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The Squaw renamed, dropping ethnic slur

Laura Hendricklhendrick@squamishchief.comA few Squamish Nation women are taking action to change the local usage of an ethnic and sexist slur.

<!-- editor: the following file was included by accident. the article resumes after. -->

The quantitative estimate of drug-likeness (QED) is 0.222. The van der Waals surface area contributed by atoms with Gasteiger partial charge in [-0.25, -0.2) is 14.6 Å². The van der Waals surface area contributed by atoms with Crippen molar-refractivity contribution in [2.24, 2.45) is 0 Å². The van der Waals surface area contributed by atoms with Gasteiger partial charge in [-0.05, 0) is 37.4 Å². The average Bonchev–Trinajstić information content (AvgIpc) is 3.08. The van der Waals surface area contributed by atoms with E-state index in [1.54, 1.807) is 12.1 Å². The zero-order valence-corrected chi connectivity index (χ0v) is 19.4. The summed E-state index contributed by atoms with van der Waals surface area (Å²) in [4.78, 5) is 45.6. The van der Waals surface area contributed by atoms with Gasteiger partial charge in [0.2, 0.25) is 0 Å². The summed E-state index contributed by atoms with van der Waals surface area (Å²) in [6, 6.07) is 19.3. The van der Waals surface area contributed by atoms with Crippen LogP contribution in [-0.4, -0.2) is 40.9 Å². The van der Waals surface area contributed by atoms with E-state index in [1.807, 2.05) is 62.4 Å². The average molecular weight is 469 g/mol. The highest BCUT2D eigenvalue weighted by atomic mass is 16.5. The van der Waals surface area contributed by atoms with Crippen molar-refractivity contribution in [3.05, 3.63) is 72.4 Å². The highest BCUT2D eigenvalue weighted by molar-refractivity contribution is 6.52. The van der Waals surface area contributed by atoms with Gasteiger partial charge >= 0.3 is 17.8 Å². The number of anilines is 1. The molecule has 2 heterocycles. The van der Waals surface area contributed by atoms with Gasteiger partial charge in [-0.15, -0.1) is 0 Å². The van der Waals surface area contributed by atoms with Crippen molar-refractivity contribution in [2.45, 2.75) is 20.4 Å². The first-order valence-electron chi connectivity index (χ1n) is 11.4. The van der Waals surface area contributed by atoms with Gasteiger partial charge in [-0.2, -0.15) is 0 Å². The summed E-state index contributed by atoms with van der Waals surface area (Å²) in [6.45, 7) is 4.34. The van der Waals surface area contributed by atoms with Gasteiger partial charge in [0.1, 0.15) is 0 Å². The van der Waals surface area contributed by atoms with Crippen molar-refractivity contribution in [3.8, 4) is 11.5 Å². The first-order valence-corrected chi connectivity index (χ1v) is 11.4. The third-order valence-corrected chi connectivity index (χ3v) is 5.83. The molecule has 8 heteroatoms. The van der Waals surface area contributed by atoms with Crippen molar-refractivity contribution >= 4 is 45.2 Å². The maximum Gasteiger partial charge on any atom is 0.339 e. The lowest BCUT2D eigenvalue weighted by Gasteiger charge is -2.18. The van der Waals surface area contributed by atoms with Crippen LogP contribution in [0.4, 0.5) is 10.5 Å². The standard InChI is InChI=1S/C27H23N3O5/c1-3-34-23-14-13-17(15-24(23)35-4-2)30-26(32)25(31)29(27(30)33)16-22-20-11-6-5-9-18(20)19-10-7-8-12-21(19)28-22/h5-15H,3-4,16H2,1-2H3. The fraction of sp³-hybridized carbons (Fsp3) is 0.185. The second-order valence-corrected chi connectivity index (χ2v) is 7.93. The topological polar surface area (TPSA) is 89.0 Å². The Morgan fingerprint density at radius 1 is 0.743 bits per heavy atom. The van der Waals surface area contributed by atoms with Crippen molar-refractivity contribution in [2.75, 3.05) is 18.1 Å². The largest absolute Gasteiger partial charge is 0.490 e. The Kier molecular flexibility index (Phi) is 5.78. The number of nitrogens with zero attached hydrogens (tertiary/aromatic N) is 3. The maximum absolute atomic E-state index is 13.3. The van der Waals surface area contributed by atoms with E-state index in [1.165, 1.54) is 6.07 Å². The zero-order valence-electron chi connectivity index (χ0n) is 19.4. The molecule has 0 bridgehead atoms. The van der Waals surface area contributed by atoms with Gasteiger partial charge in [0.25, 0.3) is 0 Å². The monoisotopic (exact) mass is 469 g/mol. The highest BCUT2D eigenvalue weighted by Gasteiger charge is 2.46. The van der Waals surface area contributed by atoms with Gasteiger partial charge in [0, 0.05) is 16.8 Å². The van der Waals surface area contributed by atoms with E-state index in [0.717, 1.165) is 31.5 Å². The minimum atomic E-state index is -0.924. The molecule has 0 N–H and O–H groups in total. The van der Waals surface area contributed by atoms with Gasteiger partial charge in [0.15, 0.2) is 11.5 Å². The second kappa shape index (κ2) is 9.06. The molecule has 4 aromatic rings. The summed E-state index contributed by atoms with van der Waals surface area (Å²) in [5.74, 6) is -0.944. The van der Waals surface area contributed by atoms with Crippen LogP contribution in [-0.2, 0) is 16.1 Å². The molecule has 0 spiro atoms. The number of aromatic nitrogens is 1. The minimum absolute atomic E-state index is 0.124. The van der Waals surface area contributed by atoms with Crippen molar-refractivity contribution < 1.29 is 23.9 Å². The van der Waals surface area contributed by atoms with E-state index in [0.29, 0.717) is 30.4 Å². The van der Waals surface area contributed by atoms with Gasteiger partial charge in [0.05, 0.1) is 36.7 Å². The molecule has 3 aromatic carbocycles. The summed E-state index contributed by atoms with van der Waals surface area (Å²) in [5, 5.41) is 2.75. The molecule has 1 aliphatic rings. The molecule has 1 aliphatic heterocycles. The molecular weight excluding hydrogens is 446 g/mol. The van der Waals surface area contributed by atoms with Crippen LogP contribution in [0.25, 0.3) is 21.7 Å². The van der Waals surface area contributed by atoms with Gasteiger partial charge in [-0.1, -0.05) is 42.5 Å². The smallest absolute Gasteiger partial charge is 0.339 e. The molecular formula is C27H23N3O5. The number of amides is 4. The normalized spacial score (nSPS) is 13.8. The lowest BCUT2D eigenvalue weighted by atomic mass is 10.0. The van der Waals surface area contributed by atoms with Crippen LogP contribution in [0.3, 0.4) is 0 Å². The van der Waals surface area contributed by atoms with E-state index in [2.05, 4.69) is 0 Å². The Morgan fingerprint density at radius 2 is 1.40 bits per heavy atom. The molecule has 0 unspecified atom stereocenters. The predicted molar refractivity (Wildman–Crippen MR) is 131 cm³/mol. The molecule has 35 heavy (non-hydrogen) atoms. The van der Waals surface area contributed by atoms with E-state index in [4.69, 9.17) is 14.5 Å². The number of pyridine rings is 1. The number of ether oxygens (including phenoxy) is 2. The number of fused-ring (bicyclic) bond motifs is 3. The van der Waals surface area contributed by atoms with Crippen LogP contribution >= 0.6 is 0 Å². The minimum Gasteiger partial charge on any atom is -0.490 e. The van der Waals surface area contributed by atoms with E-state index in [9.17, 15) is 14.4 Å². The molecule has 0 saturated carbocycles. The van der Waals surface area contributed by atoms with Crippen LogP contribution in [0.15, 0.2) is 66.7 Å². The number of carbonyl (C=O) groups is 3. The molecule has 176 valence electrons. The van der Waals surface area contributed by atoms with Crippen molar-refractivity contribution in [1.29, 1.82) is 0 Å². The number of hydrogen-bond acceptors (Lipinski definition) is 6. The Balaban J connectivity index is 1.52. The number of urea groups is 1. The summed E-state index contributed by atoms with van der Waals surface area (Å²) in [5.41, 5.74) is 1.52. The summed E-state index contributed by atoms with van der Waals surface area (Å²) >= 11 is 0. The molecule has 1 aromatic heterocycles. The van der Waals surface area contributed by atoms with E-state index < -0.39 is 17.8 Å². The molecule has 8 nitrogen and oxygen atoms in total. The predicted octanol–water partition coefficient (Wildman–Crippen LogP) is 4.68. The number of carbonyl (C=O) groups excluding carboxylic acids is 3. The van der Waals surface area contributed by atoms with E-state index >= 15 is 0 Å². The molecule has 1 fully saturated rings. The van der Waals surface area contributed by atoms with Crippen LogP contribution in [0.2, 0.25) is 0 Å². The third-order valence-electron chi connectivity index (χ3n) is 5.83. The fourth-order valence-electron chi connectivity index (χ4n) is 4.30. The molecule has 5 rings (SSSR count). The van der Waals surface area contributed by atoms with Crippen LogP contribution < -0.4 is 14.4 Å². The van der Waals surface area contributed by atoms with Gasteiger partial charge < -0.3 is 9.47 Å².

Laura Hendricklhendrick@squamishchief.comA few Squamish Nation women are taking action to change the local usage of an ethnic and sexist slur. Climbers and hikers exploring the mountain behind the Stawamus Chief known as the Squaw might not have realized they were uttering the slur each time they said its name. While many believed the name designated to the mountain is a female counterpart to the Chief, the term is in fact far more offensive than romantic. Squaw is a bastardized version of the Algonquin word for "woman," and is becoming so widely recognized as a derogatory term that local guidebook writer and publisher Kevin McLane approached the Squamish Nation to suggest it was time for a change. Donna Billy was at a District of Squamish council meeting on Tuesday (June 3) to request the name Slhanay be formally recognized. "I want to thank Kevin for coming forward with it because the mountain climbers and the hikers felt that it is a derogatory word, which it is, to a native woman," said Billy.By renaming the mountain Slhanay, it would continue to represent a woman, but this time with honour and free from cultural connotations."It's more respectful. It's feminist. It's ladylike. It covers all women not just Aboriginal women," Billy said, adding Squamish Nation elders chose the new name. Council unanimously agreed to recognize the mountain the Slhanay. "The Squaw word has rankled with Squamish Nation for many years, and as a result it dropped off the map as far as government was concerned. However, it is still embedded deep in several hiking guides, popular language and climbing guides," McLane said. "I suggested to Donna [Billy] about a year ago that if Squamish Nation wanted to choose a new name, I could get it established with BC Parks and the district and make sure it appeared it future climbing guidebooks."He said he wasn't sure how the mountain's name came about but suggested it was given by a Squamish resident. Mayor Ian Sutherland said acknowledging the new name was largely symbolic."We don't have the power to change the name," said Sutherland. "The next step would be going to the parks BC Parks to recognize and follow through with this so we could have it on all the maps and so forth."BC Parks have been waiting on the district motion to move forward, he said. All councillors voted in favour of it.Shirley Lewis joined Billy to mark the occasion with the Women's Warrior Song.McLane admitted it would take some time for the new name to catch on among community members. With 25 climbs on the mountain, he said it is one of the best climbing points in Squamish."Popular adoption of the new name will take considerable time but in the next guide I'm putting out late this year, I'll be calling it Slhanay, so that should help embed it off to a good start," he said.According to a recent report in TheTyee, white people used the word in the past "to sum up its contempt for Aboriginal women, and thus all Aboriginal people."In 2000, the B.C. government announced it was removing the word from its official geographical place names registry, but many communities have hung onto the label out of habit for their lakes and mountains. TheTyee report estimated that there were about 20 places in the province using the word as a geographical place name. In Prince George there is a lake called Squaw Lake. There was once even a species of trout called the Squawfish, which has since been changed to the Northern Pike minnow.The new local name might be featured on upcoming Ministry of Transportation signs mounted along Highway 99, McLane said.The Stawamus Chief also needs to have its name formalized, Billy said. "I hope that we can start that process. We can put forward the name Siyam, which means Chief in Squamish," she said."We'll leave that one with Kevin," Sutherland replied, adding in a follow-up interview that going bilingual with both names could be an option.

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